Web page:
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Government will spend £40m to boost 5G

Manny Pham
June 12, 2019

The money is part of £200m pledged previously for to enhancement of 5G

The government has announced today (June 12) £40 million will be invested in 5G testbeds in a bid to enhance 5G in the UK.

Digital Secretary Jeremy Wright (pictured) made the announcement at the 5G World Conference as part of London Tech Week. The money is part of £200m pledged by the government in October for 5G research.

The Ministry of Defence, in partnership with DCMS, has committed to making 168MHz of new spectrum available to facilitate the deployment of fixed and mobile networks. The government claims to have exceeded its target to make 500MHz of public sector spectrum available for commercial use by 2020.

The aim is to drive sectors such as healthcare, tourist, transport and broadcasting. All have proven in recent studies and test to benefit greatly from faster download speeds and lower latency offered by 5G.

Other sectors outlines by the government for 5G use cases is the manufacturing processes of: roads, air, and sea based freight logistics.

Digital Secretary Jeremy Wright said: “As part of our modern Industrial Strategy, we’re making sure that Britain has a telecoms infrastructure that is fit for the future.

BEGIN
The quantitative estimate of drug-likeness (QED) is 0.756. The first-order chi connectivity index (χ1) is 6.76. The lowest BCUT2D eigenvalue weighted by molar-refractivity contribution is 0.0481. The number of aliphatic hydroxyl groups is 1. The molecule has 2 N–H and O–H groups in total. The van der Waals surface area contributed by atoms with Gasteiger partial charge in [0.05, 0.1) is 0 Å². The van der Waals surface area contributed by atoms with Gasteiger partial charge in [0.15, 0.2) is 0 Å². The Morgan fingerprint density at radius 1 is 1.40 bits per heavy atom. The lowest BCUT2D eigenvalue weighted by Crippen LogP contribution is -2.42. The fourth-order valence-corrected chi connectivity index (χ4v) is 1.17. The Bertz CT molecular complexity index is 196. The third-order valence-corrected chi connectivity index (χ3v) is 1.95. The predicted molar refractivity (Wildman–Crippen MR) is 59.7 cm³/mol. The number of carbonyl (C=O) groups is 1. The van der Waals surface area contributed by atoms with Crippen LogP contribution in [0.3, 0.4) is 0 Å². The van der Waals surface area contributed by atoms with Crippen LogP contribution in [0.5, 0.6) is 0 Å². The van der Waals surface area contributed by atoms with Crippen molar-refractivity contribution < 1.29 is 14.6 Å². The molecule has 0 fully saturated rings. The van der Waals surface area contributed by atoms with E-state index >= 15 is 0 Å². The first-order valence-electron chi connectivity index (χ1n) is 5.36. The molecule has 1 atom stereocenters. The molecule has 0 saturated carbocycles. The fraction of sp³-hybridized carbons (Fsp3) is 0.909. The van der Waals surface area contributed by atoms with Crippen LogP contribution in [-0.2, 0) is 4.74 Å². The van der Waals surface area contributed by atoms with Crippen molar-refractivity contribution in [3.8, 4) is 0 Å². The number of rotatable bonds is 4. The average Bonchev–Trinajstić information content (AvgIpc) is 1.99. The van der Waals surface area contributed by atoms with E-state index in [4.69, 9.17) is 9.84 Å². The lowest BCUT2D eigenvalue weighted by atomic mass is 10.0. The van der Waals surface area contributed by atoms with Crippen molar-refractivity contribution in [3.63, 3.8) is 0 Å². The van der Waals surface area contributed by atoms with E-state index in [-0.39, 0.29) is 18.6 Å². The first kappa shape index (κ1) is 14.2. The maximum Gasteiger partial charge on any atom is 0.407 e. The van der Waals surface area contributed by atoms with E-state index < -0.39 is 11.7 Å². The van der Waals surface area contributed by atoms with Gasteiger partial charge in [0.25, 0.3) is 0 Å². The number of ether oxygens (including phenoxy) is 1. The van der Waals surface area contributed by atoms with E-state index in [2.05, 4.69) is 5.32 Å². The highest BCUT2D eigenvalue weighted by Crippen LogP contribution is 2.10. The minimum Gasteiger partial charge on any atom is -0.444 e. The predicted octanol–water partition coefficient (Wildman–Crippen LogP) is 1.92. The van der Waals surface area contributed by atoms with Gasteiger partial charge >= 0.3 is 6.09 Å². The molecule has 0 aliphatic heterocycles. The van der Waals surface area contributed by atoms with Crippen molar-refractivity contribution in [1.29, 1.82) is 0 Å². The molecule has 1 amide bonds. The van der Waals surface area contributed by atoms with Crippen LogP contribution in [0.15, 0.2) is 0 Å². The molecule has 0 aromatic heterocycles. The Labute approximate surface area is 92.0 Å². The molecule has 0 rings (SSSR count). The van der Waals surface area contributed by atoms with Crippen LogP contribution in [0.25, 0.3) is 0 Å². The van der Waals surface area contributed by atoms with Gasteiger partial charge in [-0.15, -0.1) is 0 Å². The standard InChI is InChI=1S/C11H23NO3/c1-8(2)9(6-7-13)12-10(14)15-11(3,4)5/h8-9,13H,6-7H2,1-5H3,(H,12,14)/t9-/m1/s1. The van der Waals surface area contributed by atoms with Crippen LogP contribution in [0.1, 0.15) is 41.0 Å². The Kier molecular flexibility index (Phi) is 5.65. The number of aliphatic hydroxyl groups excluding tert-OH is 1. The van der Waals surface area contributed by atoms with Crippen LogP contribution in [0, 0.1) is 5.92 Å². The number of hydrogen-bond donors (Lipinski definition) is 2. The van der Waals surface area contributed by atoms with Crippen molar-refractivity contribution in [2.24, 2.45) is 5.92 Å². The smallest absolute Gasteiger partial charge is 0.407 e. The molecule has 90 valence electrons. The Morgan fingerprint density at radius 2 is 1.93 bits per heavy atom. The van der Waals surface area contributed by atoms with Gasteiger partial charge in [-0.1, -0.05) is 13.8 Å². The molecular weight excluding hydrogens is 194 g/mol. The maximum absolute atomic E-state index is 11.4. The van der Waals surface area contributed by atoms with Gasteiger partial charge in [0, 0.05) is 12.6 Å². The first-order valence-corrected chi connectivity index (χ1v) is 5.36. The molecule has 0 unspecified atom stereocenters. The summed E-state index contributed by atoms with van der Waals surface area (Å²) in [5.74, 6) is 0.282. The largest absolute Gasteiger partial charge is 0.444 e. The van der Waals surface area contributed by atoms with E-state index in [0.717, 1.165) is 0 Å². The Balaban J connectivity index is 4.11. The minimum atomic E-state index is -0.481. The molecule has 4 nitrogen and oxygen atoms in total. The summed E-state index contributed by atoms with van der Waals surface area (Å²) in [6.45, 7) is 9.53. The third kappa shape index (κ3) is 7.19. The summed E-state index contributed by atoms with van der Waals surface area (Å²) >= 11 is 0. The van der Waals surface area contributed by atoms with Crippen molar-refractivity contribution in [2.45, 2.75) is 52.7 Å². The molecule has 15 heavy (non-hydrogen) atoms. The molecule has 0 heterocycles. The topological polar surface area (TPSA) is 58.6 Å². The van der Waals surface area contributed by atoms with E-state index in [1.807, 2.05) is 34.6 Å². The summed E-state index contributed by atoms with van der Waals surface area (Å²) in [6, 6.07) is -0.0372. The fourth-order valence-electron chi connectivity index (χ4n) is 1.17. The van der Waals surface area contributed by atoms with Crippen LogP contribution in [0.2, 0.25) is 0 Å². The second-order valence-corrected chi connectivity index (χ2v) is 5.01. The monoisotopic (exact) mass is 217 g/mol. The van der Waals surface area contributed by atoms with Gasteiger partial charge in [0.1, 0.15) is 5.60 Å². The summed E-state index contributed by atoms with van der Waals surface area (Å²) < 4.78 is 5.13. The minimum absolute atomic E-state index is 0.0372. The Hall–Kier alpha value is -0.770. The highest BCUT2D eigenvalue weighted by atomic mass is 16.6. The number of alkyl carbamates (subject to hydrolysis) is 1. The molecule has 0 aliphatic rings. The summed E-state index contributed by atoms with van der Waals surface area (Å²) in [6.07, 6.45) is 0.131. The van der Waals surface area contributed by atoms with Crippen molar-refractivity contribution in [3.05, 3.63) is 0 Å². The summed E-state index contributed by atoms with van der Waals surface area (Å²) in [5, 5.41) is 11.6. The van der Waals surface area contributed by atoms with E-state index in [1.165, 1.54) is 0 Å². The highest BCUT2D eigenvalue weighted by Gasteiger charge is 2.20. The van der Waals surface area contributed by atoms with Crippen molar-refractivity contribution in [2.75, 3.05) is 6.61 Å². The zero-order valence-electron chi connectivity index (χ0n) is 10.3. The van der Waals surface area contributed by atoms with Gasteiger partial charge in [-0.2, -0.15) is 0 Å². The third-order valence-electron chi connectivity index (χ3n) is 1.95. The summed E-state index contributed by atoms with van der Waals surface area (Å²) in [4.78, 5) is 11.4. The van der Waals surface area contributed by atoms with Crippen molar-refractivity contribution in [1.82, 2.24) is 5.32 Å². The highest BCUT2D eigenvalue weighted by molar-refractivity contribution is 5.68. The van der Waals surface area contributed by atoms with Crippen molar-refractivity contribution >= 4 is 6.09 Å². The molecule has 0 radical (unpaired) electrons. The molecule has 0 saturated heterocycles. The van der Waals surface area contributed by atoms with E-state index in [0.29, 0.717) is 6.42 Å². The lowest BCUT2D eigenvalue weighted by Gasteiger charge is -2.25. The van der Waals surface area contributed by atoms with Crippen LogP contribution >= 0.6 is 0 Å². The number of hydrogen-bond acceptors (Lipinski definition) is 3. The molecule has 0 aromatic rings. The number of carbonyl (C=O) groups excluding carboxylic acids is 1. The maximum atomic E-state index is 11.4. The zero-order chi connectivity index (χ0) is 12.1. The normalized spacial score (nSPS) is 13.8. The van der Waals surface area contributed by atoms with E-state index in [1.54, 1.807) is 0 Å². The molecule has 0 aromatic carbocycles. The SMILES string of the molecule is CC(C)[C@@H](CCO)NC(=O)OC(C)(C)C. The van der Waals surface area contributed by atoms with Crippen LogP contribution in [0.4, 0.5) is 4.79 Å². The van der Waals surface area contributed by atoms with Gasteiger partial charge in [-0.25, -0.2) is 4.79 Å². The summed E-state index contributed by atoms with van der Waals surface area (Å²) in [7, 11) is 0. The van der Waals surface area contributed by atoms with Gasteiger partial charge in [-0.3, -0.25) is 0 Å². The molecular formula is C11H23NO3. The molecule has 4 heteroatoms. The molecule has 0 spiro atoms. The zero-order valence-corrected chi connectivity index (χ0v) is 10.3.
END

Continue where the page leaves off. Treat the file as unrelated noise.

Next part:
“5G is about more than mobile phone consumers having a fast and reliable connection anywhere in the country. It’s a vital piece of technology that can be used to improve the productivity and growth of our industrial sectors. That’s why we’re excited to develop new trials in areas such as manufacturing and logistics that can really benefit from 5G.”

Mobile UK director Hamish MacLeod added: “Getting the planning system right for future 5G and today’s 4G networks is critical to ensure the UK continues to lead the world in digital connectivity. It is right that the Government has announced it is to look at simplifying planning processes and we stand ready to work in partnership to ensure this can happen as quickly as possible to aid the continued rollout of mobile networks.”

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